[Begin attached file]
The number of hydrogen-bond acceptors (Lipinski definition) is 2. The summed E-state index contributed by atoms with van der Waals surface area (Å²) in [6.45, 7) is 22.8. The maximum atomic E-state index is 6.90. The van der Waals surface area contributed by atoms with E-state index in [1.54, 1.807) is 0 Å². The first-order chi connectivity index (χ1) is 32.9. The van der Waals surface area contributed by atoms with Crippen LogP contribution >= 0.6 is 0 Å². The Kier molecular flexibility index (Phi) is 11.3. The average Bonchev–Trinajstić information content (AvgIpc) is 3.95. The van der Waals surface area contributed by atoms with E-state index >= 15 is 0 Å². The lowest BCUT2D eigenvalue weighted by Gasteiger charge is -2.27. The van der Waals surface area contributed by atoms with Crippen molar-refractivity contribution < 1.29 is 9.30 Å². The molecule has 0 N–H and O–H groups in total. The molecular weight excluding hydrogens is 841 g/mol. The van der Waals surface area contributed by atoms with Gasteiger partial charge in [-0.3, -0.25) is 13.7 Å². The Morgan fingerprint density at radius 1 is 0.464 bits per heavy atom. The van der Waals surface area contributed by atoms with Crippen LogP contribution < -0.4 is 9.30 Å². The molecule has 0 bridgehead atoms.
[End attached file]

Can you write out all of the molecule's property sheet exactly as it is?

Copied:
The number of hydrogen-bond acceptors (Lipinski definition) is 2. The summed E-state index contributed by atoms with van der Waals surface area (Å²) in [6.45, 7) is 22.8. The maximum atomic E-state index is 6.90. The van der Waals surface area contributed by atoms with E-state index in [1.54, 1.807) is 0 Å². The first-order chi connectivity index (χ1) is 32.9. The van der Waals surface area contributed by atoms with Crippen LogP contribution >= 0.6 is 0 Å². The Kier molecular flexibility index (Phi) is 11.3. The average Bonchev–Trinajstić information content (AvgIpc) is 3.95. The van der Waals surface area contributed by atoms with E-state index >= 15 is 0 Å². The lowest BCUT2D eigenvalue weighted by Gasteiger charge is -2.27. The van der Waals surface area contributed by atoms with Crippen molar-refractivity contribution < 1.29 is 9.30 Å². The molecule has 0 N–H and O–H groups in total. The molecular weight excluding hydrogens is 841 g/mol. The van der Waals surface area contributed by atoms with Gasteiger partial charge in [-0.3, -0.25) is 13.7 Å². The Morgan fingerprint density at radius 1 is 0.464 bits per heavy atom. The van der Waals surface area contributed by atoms with Crippen LogP contribution < -0.4 is 9.30 Å². The molecule has 0 bridgehead atoms.